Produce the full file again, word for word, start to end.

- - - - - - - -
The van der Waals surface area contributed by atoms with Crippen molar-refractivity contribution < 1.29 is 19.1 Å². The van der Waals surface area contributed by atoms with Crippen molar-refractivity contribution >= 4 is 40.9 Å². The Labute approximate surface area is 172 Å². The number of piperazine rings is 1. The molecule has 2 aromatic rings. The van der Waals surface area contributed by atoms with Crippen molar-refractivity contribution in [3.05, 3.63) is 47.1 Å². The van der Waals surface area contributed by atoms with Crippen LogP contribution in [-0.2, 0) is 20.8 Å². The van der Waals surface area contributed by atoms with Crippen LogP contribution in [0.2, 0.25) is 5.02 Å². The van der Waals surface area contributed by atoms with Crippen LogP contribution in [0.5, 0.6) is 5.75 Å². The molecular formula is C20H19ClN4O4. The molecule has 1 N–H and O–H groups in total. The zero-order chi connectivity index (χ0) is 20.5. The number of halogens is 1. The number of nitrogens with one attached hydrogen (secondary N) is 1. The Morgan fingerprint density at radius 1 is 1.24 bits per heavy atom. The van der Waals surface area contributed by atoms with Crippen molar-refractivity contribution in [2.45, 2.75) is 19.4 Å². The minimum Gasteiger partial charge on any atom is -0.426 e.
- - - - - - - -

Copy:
The van der Waals surface area contributed by atoms with Crippen molar-refractivity contribution < 1.29 is 19.1 Å². The van der Waals surface area contributed by atoms with Crippen molar-refractivity contribution >= 4 is 40.9 Å². The Labute approximate surface area is 172 Å². The number of piperazine rings is 1. The molecule has 2 aromatic rings. The van der Waals surface area contributed by atoms with Crippen molar-refractivity contribution in [3.05, 3.63) is 47.1 Å². The van der Waals surface area contributed by atoms with Crippen LogP contribution in [-0.2, 0) is 20.8 Å². The van der Waals surface area contributed by atoms with Crippen LogP contribution in [0.2, 0.25) is 5.02 Å². The van der Waals surface area contributed by atoms with Crippen LogP contribution in [0.5, 0.6) is 5.75 Å². The molecular formula is C20H19ClN4O4. The molecule has 1 N–H and O–H groups in total. The zero-order chi connectivity index (χ0) is 20.5. The number of halogens is 1. The number of nitrogens with one attached hydrogen (secondary N) is 1. The Morgan fingerprint density at radius 1 is 1.24 bits per heavy atom. The van der Waals surface area contributed by atoms with Crippen molar-refractivity contribution in [2.45, 2.75) is 19.4 Å². The minimum Gasteiger partial charge on any atom is -0.426 e.